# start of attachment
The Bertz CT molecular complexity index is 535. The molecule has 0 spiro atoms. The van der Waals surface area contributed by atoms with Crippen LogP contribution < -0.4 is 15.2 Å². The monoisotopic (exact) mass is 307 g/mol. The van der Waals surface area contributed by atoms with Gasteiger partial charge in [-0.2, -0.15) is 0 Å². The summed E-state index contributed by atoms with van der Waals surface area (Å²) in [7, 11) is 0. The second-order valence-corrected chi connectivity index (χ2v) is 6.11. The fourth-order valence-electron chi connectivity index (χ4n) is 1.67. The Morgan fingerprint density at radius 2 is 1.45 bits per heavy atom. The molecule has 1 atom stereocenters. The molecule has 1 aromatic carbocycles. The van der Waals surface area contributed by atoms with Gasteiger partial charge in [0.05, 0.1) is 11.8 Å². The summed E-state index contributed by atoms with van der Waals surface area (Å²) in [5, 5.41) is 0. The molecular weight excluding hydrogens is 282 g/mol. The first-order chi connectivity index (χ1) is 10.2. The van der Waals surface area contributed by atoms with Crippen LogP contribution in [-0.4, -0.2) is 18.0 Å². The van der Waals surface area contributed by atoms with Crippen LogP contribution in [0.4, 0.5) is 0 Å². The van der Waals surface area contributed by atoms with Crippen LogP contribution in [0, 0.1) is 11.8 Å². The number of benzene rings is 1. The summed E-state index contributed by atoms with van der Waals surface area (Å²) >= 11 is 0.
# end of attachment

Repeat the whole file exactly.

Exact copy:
The Bertz CT molecular complexity index is 535. The molecule has 0 spiro atoms. The van der Waals surface area contributed by atoms with Crippen LogP contribution < -0.4 is 15.2 Å². The monoisotopic (exact) mass is 307 g/mol. The van der Waals surface area contributed by atoms with Gasteiger partial charge in [-0.2, -0.15) is 0 Å². The summed E-state index contributed by atoms with van der Waals surface area (Å²) in [7, 11) is 0. The second-order valence-corrected chi connectivity index (χ2v) is 6.11. The fourth-order valence-electron chi connectivity index (χ4n) is 1.67. The Morgan fingerprint density at radius 2 is 1.45 bits per heavy atom. The molecule has 1 atom stereocenters. The molecule has 1 aromatic carbocycles. The van der Waals surface area contributed by atoms with Gasteiger partial charge in [0.05, 0.1) is 11.8 Å². The summed E-state index contributed by atoms with van der Waals surface area (Å²) in [5, 5.41) is 0. The molecular weight excluding hydrogens is 282 g/mol. The first-order chi connectivity index (χ1) is 10.2. The van der Waals surface area contributed by atoms with Crippen LogP contribution in [-0.4, -0.2) is 18.0 Å². The van der Waals surface area contributed by atoms with Crippen LogP contribution in [0.4, 0.5) is 0 Å². The van der Waals surface area contributed by atoms with Crippen LogP contribution in [0, 0.1) is 11.8 Å². The number of benzene rings is 1. The summed E-state index contributed by atoms with van der Waals surface area (Å²) >= 11 is 0.